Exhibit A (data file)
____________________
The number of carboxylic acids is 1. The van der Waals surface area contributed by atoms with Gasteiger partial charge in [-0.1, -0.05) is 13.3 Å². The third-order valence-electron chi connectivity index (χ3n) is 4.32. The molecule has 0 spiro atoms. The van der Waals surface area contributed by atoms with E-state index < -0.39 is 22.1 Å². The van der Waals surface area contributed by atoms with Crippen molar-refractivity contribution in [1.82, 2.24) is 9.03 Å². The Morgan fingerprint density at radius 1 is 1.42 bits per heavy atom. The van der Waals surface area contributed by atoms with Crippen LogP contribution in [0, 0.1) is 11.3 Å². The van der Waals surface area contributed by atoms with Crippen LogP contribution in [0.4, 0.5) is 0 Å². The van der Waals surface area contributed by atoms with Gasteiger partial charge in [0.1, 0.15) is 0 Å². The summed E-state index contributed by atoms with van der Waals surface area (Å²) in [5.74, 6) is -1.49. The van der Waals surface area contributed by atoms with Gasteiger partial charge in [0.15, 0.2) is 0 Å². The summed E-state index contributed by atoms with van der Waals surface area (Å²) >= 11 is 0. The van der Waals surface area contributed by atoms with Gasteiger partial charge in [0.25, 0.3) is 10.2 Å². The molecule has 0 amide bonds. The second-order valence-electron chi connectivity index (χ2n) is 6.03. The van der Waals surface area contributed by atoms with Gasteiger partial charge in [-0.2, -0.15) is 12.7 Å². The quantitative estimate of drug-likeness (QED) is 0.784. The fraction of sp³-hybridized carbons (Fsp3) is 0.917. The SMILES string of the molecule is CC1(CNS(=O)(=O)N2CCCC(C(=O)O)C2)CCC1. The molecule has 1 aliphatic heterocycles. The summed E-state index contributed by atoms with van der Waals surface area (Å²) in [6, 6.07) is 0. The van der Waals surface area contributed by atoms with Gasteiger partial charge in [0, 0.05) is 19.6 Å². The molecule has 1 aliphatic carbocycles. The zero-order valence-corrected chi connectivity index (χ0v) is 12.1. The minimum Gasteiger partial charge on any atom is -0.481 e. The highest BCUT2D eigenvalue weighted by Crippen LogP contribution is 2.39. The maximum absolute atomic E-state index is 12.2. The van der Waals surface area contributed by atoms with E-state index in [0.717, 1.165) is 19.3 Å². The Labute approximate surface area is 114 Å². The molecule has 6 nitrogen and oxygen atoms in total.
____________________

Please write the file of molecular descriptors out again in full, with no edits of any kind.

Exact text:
The number of carboxylic acids is 1. The van der Waals surface area contributed by atoms with Gasteiger partial charge in [-0.1, -0.05) is 13.3 Å². The third-order valence-electron chi connectivity index (χ3n) is 4.32. The molecule has 0 spiro atoms. The van der Waals surface area contributed by atoms with E-state index < -0.39 is 22.1 Å². The van der Waals surface area contributed by atoms with Crippen molar-refractivity contribution in [1.82, 2.24) is 9.03 Å². The Morgan fingerprint density at radius 1 is 1.42 bits per heavy atom. The van der Waals surface area contributed by atoms with Crippen LogP contribution in [0, 0.1) is 11.3 Å². The van der Waals surface area contributed by atoms with Crippen LogP contribution in [0.4, 0.5) is 0 Å². The van der Waals surface area contributed by atoms with Gasteiger partial charge in [0.1, 0.15) is 0 Å². The summed E-state index contributed by atoms with van der Waals surface area (Å²) in [5.74, 6) is -1.49. The van der Waals surface area contributed by atoms with Gasteiger partial charge in [0.15, 0.2) is 0 Å². The summed E-state index contributed by atoms with van der Waals surface area (Å²) >= 11 is 0. The van der Waals surface area contributed by atoms with Gasteiger partial charge in [0.25, 0.3) is 10.2 Å². The molecule has 0 amide bonds. The second-order valence-electron chi connectivity index (χ2n) is 6.03. The van der Waals surface area contributed by atoms with Gasteiger partial charge in [-0.2, -0.15) is 12.7 Å². The quantitative estimate of drug-likeness (QED) is 0.784. The fraction of sp³-hybridized carbons (Fsp3) is 0.917. The SMILES string of the molecule is CC1(CNS(=O)(=O)N2CCCC(C(=O)O)C2)CCC1. The molecule has 1 aliphatic heterocycles. The summed E-state index contributed by atoms with van der Waals surface area (Å²) in [6, 6.07) is 0. The van der Waals surface area contributed by atoms with Gasteiger partial charge in [0, 0.05) is 19.6 Å². The molecule has 1 aliphatic carbocycles. The zero-order valence-corrected chi connectivity index (χ0v) is 12.1. The minimum Gasteiger partial charge on any atom is -0.481 e. The highest BCUT2D eigenvalue weighted by Crippen LogP contribution is 2.39. The maximum absolute atomic E-state index is 12.2. The van der Waals surface area contributed by atoms with E-state index in [0.717, 1.165) is 19.3 Å². The Labute approximate surface area is 114 Å². The molecule has 6 nitrogen and oxygen atoms in total.